1. C02 is generated in the tissues and diffuses freely into the venous plasma and then into the RBCs.
2. In the RBCs, C02 combines with H20 to form H2C03, a reaction that is catalyzed by carbonic anhydrase. H2C03 dissociates into H+ and HC03"
3. HC03" leaves the RBCs in exchange for CI" (chloride shift) and is transported to the lungs in the plasma. HCO:i is the major form in which C02 is transported to the lungs.
4. H+ is buffered inside the RBCs by deoxyhemoglobin. Because deoxy-hemoglobin is a better buffer for H+ than is oxyhemoglobin, it is advantageous that hemoglobin has been deoxygenated by the time blood reaches the venous end of the capillaries (i.e., the site where C02 is being added).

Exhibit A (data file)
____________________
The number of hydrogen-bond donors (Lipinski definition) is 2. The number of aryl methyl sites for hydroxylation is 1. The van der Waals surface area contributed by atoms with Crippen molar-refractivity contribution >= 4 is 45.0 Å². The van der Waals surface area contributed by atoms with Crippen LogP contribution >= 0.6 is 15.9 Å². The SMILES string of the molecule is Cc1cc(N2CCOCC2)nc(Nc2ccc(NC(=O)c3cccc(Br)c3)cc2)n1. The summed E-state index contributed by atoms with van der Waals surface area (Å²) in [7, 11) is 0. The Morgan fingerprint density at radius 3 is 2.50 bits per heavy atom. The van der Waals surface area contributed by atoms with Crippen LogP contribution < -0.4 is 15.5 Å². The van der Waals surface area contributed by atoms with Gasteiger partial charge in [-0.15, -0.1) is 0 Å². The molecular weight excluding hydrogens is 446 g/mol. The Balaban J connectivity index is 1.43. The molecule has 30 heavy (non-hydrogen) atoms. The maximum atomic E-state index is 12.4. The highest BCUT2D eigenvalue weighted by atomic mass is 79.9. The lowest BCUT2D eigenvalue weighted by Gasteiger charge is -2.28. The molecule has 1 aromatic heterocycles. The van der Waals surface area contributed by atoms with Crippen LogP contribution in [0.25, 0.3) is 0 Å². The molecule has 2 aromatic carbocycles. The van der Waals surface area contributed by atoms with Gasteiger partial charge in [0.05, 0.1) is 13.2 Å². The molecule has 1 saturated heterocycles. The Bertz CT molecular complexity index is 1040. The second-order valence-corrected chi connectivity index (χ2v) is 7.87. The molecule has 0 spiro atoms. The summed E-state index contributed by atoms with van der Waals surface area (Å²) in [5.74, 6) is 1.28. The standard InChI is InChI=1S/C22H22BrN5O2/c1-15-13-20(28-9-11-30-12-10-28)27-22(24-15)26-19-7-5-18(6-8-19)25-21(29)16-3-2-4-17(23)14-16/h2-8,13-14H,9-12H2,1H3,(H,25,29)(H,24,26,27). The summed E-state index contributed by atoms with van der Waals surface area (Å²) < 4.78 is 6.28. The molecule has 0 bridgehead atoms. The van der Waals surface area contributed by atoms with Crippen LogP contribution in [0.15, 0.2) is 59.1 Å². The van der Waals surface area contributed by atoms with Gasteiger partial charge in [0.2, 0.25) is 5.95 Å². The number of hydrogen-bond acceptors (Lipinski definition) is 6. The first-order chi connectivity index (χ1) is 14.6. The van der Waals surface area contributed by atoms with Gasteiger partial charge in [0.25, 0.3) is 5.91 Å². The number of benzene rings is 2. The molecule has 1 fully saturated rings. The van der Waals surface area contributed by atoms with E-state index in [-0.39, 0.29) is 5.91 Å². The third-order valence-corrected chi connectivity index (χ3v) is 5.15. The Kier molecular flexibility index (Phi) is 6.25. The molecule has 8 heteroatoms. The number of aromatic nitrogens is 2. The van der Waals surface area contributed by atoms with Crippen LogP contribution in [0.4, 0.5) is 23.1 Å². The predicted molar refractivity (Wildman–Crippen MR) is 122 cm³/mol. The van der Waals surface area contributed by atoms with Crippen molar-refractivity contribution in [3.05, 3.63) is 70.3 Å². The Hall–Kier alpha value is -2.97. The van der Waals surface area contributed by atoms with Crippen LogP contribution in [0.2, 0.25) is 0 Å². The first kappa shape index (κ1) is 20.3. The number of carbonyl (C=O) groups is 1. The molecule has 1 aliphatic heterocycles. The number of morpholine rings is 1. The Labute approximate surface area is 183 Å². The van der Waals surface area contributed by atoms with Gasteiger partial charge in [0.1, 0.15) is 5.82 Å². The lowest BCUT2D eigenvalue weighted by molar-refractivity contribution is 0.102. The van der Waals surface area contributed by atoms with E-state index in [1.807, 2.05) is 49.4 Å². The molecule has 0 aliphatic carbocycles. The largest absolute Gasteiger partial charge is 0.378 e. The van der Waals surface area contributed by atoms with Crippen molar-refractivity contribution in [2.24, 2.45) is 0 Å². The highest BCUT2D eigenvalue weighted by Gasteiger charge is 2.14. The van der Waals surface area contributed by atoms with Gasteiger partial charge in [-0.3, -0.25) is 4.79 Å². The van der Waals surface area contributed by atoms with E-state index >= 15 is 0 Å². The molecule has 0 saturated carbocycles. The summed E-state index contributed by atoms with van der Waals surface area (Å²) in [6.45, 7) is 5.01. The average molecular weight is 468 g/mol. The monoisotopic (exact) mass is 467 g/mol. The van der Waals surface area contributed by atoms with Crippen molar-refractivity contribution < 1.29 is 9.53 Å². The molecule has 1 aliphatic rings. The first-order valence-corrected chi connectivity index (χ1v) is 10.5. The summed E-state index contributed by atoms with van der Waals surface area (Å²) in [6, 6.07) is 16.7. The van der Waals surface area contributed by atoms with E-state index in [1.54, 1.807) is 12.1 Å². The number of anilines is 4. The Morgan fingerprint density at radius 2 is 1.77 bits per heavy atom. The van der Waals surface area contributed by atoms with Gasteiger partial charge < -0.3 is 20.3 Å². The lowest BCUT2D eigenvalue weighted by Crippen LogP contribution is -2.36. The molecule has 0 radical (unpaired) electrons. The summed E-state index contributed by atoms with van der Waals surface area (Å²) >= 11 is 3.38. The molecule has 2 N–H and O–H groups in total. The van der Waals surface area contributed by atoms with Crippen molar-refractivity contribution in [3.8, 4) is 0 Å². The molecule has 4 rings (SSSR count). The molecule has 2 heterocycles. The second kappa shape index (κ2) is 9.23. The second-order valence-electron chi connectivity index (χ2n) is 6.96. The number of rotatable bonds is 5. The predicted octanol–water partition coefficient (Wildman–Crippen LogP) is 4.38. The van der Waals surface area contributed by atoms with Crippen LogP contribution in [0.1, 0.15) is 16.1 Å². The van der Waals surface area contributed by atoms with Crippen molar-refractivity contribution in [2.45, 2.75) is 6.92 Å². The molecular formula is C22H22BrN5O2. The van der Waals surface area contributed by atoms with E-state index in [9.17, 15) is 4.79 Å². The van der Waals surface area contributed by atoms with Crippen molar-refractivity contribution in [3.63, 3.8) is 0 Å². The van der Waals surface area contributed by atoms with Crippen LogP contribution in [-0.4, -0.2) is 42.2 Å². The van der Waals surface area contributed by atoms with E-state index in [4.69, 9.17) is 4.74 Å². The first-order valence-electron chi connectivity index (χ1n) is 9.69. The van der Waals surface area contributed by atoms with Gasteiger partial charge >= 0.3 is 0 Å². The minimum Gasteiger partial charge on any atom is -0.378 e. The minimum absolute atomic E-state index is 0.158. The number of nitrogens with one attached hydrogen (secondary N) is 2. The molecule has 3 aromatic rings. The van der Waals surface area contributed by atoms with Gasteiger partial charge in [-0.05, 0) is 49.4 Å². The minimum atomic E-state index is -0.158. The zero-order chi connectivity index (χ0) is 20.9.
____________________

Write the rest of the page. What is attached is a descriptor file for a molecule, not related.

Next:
5. In the lungs, all of the above reactions occur in reverse. HCO:i enters the RBCs in exchange for CI". HC03" recombines with H+ to form H2C03, which decomposes into C02 and H20. Thus, C02, originally generated in the tissues, is expired.
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